Traders on the floor of the New York Stock Exchange watch President Donald Trump's news conference, Wednesday, Nov. 7, 2018. Technology and health care stocks are leading indexes broadly higher on Wall Street as results of the midterm elections came in largely as investors had expected. (AP Photo/Richard Drew)

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We’re back and we’re reading – everything from the “Washington Post” to the “CBS News.” We’re trying to help you keep up with the rapid pace of politics and policy. Today we’ve got lots of election results, postponed talks with North Korea and a call to recount votes in Georgia.

Democrats take the House

Midterm election results are in and the Democrats took the House of Representatives. 

They were able to seize more than a dozen of the 23 seats needed to take the House in early returns. 

The Democratic win means a deadlocked Congress – with Republicans in control of the Senate and Democrats in control of the House.

Democrats were favored to win the House, but their victory was not assured until the votes were counted.

Results of key Senate races

Joe Donnelly, who is considered to be one of the most conservative Democrats in the Senate, lost his seat to Mike Braun in Indiana.

The former governor of Tennessee, Democrat Phil Bredesen, lost to Representative Marsha Blackburn.

Senator Ted Cruz held off Representative Beto O’Rourke in Texas, a race that captured the country’s attention.

Jacky Rosen defeated Senator Dean Heller to flip a seat in Nevada to the Democrat’s favor.

Check out more Senate results here.

Chief who led police during Pulse shooting now sheriff

The police chief who led the Orlando Police Department during the Pulse nightclub shooting has been elected sheriff of Orange County.

John Mina ran as an Independent and defeated two candidates on Tuesday.

Mina focused his campaign on his four-year tenure as police chief. Mina has been a police officer with the Orlando Police Department since 1991.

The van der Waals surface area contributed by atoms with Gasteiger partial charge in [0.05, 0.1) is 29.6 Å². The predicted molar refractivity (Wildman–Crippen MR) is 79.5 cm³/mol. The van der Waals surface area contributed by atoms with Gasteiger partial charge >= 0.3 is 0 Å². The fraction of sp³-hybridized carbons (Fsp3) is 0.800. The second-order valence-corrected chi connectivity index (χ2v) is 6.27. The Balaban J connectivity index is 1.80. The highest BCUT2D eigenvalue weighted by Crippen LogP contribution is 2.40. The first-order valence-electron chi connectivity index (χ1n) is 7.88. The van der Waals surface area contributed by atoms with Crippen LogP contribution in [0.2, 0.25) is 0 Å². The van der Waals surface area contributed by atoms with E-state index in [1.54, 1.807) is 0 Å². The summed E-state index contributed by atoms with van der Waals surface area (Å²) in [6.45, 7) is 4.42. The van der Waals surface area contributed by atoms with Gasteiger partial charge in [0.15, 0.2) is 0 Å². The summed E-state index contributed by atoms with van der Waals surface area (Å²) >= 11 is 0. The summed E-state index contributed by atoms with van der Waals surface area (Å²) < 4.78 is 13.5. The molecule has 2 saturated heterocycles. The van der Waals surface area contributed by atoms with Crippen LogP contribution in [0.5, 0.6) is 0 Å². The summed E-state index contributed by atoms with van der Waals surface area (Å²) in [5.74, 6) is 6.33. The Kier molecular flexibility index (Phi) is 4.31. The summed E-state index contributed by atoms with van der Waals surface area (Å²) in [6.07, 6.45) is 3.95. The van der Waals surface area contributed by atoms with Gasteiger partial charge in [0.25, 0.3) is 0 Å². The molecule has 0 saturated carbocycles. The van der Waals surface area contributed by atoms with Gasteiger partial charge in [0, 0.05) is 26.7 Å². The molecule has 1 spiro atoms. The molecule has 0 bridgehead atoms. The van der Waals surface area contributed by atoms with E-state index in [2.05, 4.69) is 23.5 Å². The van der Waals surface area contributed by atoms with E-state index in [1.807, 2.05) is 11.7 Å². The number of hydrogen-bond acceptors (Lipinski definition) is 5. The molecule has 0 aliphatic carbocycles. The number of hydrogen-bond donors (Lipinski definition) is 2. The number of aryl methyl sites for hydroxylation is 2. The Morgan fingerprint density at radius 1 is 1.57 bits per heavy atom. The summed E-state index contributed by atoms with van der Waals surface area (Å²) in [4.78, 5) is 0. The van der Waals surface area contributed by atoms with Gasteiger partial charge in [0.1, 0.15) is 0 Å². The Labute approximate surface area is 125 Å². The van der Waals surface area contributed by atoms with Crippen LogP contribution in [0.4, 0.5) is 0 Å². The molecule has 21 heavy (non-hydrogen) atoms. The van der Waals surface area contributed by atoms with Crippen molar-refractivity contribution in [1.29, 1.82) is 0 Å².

According to CBS News, Mina will lead the largest law enforcement agency in central Florida, with a budget of $250 million and a staff of 2,600.

No backing down

Democratic candidate Stacey Abrams is not conceding the Georgia governor’s race to Republican candidate Brian Kemp, according to CNN.

Abrams, who would be the nation’s first black female governor, is arguing that the high stakes race is too close to call and is hoping for a runoff next month.

Polls show Kemp ahead of Abrams by approximately 68,000 votes with 99 percent of precincts reporting.

Kemp has 50.4 percent of the vote. 

If neither candidate receives 50 percent, there will be a runoff in early December.

No talks today

With just over 24 hours until talks between the U.S. and North Korea were set to begin, the State Department accounted they were to be postponed.

They gave no reason for this decision.

Secretary of State Mike Pompeo was scheduled to meet with a senior North Korean official tomorrow in New York.

The meeting was suppose to prepare for a second summit between President Donald Trump and Kim Jong Un.

According to NBC News, South Korea hopes the meeting will be rescheduled “as soon as possible.”

Step aside, midterms

For nearly two months, special counsel Robert S. Mueller III has been pretty quiet.

Mueller and Russia are back in the spotlight now that the election is over.

The 18-month-old investigation into Russian interference in the 2016 election has already led to charges against 32 people, 26 of them Russians.

According to the Washington Post, the most pressing matters now include looking into longtime Trump adviser Roger Stone’s activities.

That’s all we have for today. Check back tomorrow for more.